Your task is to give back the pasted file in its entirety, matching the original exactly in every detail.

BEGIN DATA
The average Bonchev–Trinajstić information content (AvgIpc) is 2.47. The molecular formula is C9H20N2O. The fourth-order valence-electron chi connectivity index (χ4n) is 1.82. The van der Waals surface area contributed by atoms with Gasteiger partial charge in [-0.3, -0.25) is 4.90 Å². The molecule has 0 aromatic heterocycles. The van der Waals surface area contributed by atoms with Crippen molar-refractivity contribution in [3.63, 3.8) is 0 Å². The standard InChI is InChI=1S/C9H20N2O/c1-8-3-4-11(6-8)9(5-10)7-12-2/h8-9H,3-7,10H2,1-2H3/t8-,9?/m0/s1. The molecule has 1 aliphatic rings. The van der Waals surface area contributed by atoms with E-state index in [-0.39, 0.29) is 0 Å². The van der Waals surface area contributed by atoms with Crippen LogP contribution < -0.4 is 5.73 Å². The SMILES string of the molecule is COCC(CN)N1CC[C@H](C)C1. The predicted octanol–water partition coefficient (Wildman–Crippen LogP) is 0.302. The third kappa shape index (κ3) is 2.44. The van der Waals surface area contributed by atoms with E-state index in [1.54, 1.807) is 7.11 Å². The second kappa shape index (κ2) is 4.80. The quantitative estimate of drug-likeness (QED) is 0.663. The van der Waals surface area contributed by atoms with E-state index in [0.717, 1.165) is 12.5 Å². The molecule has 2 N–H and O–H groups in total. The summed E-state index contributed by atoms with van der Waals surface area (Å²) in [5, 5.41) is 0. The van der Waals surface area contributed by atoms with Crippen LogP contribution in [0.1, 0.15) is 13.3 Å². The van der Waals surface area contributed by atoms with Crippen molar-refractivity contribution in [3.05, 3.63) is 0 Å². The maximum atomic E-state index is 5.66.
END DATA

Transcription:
The average Bonchev–Trinajstić information content (AvgIpc) is 2.47. The molecular formula is C9H20N2O. The fourth-order valence-electron chi connectivity index (χ4n) is 1.82. The van der Waals surface area contributed by atoms with Gasteiger partial charge in [-0.3, -0.25) is 4.90 Å². The molecule has 0 aromatic heterocycles. The van der Waals surface area contributed by atoms with Crippen molar-refractivity contribution in [3.63, 3.8) is 0 Å². The standard InChI is InChI=1S/C9H20N2O/c1-8-3-4-11(6-8)9(5-10)7-12-2/h8-9H,3-7,10H2,1-2H3/t8-,9?/m0/s1. The molecule has 1 aliphatic rings. The van der Waals surface area contributed by atoms with E-state index in [-0.39, 0.29) is 0 Å². The van der Waals surface area contributed by atoms with Crippen LogP contribution < -0.4 is 5.73 Å². The SMILES string of the molecule is COCC(CN)N1CC[C@H](C)C1. The predicted octanol–water partition coefficient (Wildman–Crippen LogP) is 0.302. The third kappa shape index (κ3) is 2.44. The van der Waals surface area contributed by atoms with E-state index in [1.54, 1.807) is 7.11 Å². The second kappa shape index (κ2) is 4.80. The quantitative estimate of drug-likeness (QED) is 0.663. The van der Waals surface area contributed by atoms with E-state index in [0.717, 1.165) is 12.5 Å². The molecule has 2 N–H and O–H groups in total. The summed E-state index contributed by atoms with van der Waals surface area (Å²) in [5, 5.41) is 0. The van der Waals surface area contributed by atoms with Crippen LogP contribution in [0.1, 0.15) is 13.3 Å². The van der Waals surface area contributed by atoms with Crippen molar-refractivity contribution in [3.05, 3.63) is 0 Å². The maximum atomic E-state index is 5.66.